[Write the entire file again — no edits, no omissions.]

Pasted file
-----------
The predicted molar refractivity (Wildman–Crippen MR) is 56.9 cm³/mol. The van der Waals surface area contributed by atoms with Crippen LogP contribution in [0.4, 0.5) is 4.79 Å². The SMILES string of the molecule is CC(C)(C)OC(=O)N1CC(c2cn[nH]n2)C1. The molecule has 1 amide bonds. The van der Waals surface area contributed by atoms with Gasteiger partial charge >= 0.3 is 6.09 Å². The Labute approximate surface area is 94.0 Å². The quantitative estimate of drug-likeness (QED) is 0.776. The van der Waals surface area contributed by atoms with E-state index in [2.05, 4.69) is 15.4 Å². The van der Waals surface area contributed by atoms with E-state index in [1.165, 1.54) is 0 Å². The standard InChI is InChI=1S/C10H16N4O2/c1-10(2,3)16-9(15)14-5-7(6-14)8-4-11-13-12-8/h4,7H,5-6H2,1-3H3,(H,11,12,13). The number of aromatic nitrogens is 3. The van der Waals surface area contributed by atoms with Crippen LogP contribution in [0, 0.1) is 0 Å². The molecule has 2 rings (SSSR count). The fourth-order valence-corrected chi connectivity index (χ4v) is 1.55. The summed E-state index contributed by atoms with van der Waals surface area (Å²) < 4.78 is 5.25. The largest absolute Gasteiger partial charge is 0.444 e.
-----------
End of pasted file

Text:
The predicted molar refractivity (Wildman–Crippen MR) is 56.9 cm³/mol. The van der Waals surface area contributed by atoms with Crippen LogP contribution in [0.4, 0.5) is 4.79 Å². The SMILES string of the molecule is CC(C)(C)OC(=O)N1CC(c2cn[nH]n2)C1. The molecule has 1 amide bonds. The van der Waals surface area contributed by atoms with Gasteiger partial charge >= 0.3 is 6.09 Å². The Labute approximate surface area is 94.0 Å². The quantitative estimate of drug-likeness (QED) is 0.776. The van der Waals surface area contributed by atoms with E-state index in [2.05, 4.69) is 15.4 Å². The van der Waals surface area contributed by atoms with E-state index in [1.165, 1.54) is 0 Å². The standard InChI is InChI=1S/C10H16N4O2/c1-10(2,3)16-9(15)14-5-7(6-14)8-4-11-13-12-8/h4,7H,5-6H2,1-3H3,(H,11,12,13). The number of aromatic nitrogens is 3. The van der Waals surface area contributed by atoms with Crippen LogP contribution in [0, 0.1) is 0 Å². The molecule has 2 rings (SSSR count). The fourth-order valence-corrected chi connectivity index (χ4v) is 1.55. The summed E-state index contributed by atoms with van der Waals surface area (Å²) < 4.78 is 5.25. The largest absolute Gasteiger partial charge is 0.444 e.